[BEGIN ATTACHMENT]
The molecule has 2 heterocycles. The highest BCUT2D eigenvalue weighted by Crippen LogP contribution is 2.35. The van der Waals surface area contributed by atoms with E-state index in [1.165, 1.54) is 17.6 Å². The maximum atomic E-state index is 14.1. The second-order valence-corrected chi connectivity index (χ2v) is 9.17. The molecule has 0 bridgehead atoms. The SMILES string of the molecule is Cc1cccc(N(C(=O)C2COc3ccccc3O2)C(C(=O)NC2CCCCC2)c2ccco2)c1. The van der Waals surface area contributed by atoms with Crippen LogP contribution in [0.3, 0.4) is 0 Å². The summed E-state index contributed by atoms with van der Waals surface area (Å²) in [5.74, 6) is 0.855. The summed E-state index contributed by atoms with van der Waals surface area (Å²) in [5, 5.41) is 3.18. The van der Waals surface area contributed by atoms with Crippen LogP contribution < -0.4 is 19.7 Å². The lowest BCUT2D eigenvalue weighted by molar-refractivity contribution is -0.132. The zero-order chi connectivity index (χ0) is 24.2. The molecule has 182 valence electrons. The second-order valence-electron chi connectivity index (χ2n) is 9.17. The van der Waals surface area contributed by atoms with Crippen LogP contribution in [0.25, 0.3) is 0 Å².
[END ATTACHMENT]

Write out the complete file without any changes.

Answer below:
The molecule has 2 heterocycles. The highest BCUT2D eigenvalue weighted by Crippen LogP contribution is 2.35. The van der Waals surface area contributed by atoms with E-state index in [1.165, 1.54) is 17.6 Å². The maximum atomic E-state index is 14.1. The second-order valence-corrected chi connectivity index (χ2v) is 9.17. The molecule has 0 bridgehead atoms. The SMILES string of the molecule is Cc1cccc(N(C(=O)C2COc3ccccc3O2)C(C(=O)NC2CCCCC2)c2ccco2)c1. The van der Waals surface area contributed by atoms with Crippen LogP contribution in [0.3, 0.4) is 0 Å². The summed E-state index contributed by atoms with van der Waals surface area (Å²) in [5.74, 6) is 0.855. The summed E-state index contributed by atoms with van der Waals surface area (Å²) in [5, 5.41) is 3.18. The van der Waals surface area contributed by atoms with Crippen LogP contribution < -0.4 is 19.7 Å². The lowest BCUT2D eigenvalue weighted by molar-refractivity contribution is -0.132. The zero-order chi connectivity index (χ0) is 24.2. The molecule has 182 valence electrons. The second-order valence-electron chi connectivity index (χ2n) is 9.17. The van der Waals surface area contributed by atoms with Crippen LogP contribution in [0.25, 0.3) is 0 Å².